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Disappearing Moon Café by SKY Lee

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					Disappearing Moon Café by SKY Lee
  1. Kae’s desire to write her family’s history coincides with the birth of her first
     child. Why might this event trigger her wish to learn more about the women in
     her family? What effect does the child’s birth have on Kae’s mother? How is it
     linked to previous births of children in the extended family?

  2. At one point, Kae reflects ruefully on the “Wonged women” of her family’s last
     several generations. To what extent does Lee portray the women of the family as
     victims of male oppression? In what situations do the women express agency and
     initiative?

  3. The tangled family history is described in the family tree that appears facing the
     Table of Contents. What does the family tree reveal about the paternity of
     Morgan and Suzanne, and of Beatrice and Keeman?

  4. Can you interpret the Chinese characters on the novel’s title page? If you cannot,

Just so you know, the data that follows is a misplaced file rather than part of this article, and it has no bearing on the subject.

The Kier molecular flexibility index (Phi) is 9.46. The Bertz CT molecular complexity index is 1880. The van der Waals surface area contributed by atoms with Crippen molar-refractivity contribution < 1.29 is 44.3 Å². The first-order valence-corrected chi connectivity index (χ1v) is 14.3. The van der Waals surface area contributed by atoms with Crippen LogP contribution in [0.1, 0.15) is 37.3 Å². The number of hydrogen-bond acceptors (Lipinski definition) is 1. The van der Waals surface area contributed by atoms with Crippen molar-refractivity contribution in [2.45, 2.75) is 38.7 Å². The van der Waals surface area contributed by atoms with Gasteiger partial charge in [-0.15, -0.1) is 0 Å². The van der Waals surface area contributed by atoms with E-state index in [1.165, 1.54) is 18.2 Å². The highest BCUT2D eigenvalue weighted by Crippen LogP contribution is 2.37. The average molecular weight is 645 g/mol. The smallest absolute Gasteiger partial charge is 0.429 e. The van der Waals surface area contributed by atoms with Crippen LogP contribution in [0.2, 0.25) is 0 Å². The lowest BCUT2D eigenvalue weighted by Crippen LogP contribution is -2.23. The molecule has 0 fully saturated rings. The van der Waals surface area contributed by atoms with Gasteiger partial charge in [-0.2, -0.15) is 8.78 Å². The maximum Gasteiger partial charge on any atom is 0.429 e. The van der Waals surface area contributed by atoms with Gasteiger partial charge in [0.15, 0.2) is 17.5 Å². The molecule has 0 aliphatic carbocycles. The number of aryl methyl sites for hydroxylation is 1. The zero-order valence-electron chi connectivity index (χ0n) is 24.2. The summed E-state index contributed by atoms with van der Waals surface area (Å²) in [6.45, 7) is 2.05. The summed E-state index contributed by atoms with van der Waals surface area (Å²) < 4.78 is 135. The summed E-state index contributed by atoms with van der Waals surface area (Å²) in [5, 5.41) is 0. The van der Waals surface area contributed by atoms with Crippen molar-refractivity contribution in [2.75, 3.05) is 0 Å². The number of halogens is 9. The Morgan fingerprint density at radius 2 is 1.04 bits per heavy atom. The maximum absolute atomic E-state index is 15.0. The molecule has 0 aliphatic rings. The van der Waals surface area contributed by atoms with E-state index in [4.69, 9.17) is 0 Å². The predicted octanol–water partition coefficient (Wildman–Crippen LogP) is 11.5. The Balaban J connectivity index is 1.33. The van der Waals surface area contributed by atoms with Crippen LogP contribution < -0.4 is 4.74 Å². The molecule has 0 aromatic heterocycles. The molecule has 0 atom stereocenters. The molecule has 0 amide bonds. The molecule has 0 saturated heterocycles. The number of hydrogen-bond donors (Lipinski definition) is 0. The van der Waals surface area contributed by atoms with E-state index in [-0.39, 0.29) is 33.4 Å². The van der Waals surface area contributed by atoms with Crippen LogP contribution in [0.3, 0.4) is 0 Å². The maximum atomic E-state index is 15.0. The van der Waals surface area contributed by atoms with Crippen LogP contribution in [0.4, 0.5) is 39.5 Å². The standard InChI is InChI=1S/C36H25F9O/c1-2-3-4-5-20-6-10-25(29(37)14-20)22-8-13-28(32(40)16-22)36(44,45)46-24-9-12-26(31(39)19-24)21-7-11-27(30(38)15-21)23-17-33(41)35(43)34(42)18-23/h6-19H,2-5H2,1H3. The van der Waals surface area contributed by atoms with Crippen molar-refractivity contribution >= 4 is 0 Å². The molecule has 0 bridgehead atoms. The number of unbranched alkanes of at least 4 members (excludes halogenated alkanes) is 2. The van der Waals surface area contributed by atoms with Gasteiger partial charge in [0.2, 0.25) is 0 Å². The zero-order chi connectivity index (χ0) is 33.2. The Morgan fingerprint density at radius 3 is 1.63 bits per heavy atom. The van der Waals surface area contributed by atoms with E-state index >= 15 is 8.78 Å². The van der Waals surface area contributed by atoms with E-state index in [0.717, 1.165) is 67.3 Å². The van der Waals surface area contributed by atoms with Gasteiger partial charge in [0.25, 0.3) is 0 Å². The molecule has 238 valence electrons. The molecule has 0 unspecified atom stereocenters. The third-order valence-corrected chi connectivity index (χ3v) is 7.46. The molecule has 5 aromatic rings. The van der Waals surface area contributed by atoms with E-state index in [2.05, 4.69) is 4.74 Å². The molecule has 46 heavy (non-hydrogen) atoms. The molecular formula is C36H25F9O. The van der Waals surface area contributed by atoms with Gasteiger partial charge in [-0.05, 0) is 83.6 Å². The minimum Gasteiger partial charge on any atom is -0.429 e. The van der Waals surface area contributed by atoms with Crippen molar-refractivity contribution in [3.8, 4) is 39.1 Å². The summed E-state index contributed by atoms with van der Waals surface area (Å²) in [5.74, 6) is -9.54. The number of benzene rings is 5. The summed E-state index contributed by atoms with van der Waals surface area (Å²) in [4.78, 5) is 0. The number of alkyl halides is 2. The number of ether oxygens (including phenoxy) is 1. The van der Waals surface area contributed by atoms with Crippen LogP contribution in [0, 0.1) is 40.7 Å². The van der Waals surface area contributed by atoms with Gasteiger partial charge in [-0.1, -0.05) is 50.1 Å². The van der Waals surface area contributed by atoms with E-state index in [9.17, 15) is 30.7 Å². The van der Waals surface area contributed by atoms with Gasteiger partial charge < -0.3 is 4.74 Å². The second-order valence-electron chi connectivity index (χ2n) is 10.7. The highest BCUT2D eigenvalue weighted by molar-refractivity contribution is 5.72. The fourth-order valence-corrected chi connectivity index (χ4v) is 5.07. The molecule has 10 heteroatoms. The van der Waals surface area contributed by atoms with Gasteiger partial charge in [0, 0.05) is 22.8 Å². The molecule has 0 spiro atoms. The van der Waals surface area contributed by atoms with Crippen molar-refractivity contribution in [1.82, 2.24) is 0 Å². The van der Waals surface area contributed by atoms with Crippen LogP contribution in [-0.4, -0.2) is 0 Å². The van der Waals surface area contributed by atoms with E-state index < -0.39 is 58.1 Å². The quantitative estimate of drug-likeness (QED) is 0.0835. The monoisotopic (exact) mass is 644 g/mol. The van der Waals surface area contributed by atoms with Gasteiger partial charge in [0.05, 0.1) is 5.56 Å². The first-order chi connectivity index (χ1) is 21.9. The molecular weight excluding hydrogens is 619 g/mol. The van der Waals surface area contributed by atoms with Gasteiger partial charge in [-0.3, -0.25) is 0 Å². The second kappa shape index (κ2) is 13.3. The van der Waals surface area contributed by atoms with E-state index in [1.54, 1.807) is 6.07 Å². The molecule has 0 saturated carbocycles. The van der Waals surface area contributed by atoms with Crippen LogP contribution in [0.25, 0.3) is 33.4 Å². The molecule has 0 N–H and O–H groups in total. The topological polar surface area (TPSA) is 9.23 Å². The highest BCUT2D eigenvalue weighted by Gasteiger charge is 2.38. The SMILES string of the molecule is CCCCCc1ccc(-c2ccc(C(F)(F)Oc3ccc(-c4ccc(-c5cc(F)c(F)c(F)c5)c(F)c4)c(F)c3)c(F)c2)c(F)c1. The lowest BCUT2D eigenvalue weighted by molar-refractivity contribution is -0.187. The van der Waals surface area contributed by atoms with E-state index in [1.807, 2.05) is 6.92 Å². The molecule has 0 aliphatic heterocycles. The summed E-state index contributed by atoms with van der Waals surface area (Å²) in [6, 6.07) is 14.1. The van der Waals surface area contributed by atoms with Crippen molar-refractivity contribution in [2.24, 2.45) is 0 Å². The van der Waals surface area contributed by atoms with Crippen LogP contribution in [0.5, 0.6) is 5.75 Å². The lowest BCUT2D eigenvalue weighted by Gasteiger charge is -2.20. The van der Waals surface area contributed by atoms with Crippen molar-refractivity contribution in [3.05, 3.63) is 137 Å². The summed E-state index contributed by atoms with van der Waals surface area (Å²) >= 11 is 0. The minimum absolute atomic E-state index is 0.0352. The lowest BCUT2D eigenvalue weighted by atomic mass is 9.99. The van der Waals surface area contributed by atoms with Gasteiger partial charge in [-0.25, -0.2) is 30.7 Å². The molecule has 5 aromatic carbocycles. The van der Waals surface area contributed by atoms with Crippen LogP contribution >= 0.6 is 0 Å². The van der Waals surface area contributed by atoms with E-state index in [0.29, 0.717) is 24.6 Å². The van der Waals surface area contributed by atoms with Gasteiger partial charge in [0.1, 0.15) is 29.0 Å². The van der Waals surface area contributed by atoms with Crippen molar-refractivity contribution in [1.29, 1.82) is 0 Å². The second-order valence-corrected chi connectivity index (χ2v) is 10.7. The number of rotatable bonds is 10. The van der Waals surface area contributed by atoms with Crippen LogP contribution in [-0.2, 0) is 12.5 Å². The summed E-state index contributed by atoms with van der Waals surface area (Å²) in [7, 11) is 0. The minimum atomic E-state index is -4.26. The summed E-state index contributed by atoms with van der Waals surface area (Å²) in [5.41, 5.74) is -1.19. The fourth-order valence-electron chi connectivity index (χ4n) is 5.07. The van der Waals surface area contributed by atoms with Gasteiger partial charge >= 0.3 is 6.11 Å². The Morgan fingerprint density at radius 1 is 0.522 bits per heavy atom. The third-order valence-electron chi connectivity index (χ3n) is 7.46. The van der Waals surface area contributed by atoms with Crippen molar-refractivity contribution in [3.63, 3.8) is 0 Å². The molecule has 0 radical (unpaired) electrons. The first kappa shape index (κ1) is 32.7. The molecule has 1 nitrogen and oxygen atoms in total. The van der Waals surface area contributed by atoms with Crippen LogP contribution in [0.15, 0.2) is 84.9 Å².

do you feel that you are missing part of the story?

  5. The Prologue, “Search for Bones,” deals with an important chapter of Chinese
     Canadian history. What role did Chinese workers play in the construction of the
     CPR? Why does the Chinese Benevolent Association wish to collect the bones of
     the dead?

  6. The novel does not progress in a chronological or linear manner; instead, much
     like The Green Library, it proceeds in fits and starts, and we gradually learn
     details about the lives of a large cast of characters from several generations of this
     family. What is the effect of the juxtapositions of multiple time-frames and
     characters? Do you find the novel more challenging to read because of these
     shifts? Do you find the narrative method effective in conveying this complex
     story?

  7. Characters in the novel mention several measures that are enacted by the federal
     government to limit Chinese immigration, including the “new Chinese Exclusion
     Act” (30). What were the measures of this act? What is the contemporary
     motivation for seeking redress (financial compensation and/or an official apology)
     for this historical discrimination?

  8. What other kinds of racial discrimination are the Chinese in Canada subject to in
     Lee’s novel? Does Chinatown offer them a safe haven?

  9. The unsolved murder of Janet Smith is incorporated into Lee’s novel. Why does
     the author elect to use an actual historical event in her fiction? In historical terms,
     what were the consequences of this murder for the Chinese Canadian community?
     How does Lee portray the effect on the community?

				
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posted:8/13/2011
language:English
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